Aging Successfully: How important is sleep?

  • Wednesday, September 25, 2019 1:30am
  • Opinion
Aging Successfully: How important is sleep?

First, I would like to start this column by publicly thanking another faithful reader., who emailed explaining how CDC is actually Centers for Disease Control, not Center. (This was in my August 2019 column: “Centenarian Advice for a Long Life.”)

Because of another recent project I have spent many hours researching the subject of sleep. The available data is mind-boggling. There are more than 25 books written by sleep experts, and that number does not include books on helping infants to sleep better.

In addition, there are countless articles available on the many aspects of sleep.

This information is fascinating and, to the best of my ability, I will share with you a brief summary on how important sleep truly is.

Quality sleep is one of the three foundations required for good health. The other two are proper nutrition and appropriate exercise.

Sleeplessness has become the new American epidemic. A report released by the Centers for Disease Control states that 33 percent of the population does not get enough sleep. Other statistics are 20 percent of Americans have some form of sleep disorder and 17 percent of all motor vehicle fatalities are caused by sleep deprivation.

Unfortunately there are too many causes for this sleeplessness epidemic. Some of those causes are improper diet, stress, physical and mental health concerns, bad sleep habits and becoming over stimulated in the evenings.

In addition, many medications prevent sleep. This includes both over the counter and prescription drugs. Sleeping pills only give a person 10-15 minutes of additional sleep.

Sleep is critical for preventing dementia, hypertension, obesity, diabetes, heart disease and strokes. The lack of sleep has contributed to vertigo attacks, infertility and psychotic disorders.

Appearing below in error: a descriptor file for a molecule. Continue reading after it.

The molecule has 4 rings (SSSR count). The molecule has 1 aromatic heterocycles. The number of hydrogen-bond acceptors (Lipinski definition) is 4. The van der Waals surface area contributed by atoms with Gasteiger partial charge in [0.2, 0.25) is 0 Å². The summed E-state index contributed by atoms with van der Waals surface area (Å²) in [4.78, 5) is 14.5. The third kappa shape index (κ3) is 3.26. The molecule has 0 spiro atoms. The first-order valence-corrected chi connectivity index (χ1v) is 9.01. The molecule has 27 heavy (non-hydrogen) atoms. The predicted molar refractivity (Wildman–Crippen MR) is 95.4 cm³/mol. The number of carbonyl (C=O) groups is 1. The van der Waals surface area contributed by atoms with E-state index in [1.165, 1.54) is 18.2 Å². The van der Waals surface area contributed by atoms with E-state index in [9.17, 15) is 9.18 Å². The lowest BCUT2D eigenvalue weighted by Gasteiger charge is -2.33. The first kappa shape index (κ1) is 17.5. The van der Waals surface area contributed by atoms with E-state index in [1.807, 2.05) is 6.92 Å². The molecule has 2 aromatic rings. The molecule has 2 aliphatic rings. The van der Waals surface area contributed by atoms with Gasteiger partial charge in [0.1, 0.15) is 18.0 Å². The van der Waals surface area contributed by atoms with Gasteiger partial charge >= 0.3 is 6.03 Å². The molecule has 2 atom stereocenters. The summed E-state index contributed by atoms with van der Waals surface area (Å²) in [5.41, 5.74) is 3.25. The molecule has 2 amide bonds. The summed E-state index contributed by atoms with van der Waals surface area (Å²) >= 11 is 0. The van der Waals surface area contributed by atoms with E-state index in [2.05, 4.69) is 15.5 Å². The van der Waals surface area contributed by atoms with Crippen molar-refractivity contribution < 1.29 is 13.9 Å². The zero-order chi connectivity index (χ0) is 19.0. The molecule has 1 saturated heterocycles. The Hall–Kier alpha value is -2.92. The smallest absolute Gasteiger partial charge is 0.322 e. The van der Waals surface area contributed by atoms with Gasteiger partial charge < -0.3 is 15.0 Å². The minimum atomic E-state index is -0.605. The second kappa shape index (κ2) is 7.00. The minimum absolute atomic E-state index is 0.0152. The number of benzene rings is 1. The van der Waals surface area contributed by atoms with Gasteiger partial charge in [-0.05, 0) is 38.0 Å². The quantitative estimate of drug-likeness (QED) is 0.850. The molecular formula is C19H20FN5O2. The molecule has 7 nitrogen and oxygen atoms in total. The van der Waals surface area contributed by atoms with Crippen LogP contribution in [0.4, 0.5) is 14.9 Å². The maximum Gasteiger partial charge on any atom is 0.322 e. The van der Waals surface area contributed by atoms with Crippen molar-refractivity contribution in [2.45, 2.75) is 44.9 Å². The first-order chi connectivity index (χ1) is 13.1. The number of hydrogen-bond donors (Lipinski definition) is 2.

Sleep states

Experts used to think there were four states of sleep. Now they believe there are two states, the REM (Rapid Eye Movement) state and the NREM (None Rapid Eye Movement) state. The NREM state of sleep has three stages.

In the most general terms REM sleep regenerates the brain and the NREM sleep regenerates the body.

During the REM sleep cycle, where we dream, the brain becomes more active as it processes, organizes and consolidates memories and information gathered throughout the day.

When in NREM sleep the brain slows down as the pituitary gland secretes hormones to help the body to repair and develop. In the NREM sleep stage the cells regenerate themselves, there is more blood supply to the muscles, the tissues and bones can repair themselves and the body strengthens the immune system. The body burns fat in the deep sleep stage, and can help a person lose excess weight.

A sleep expert in Europe discovered how to listen to the brain waves and when in the deepest stage of NREM sleep the long slow waves sound similar to ocean waves.

As I stated earlier, this is a brief overview of how important and beneficial sleep truly is.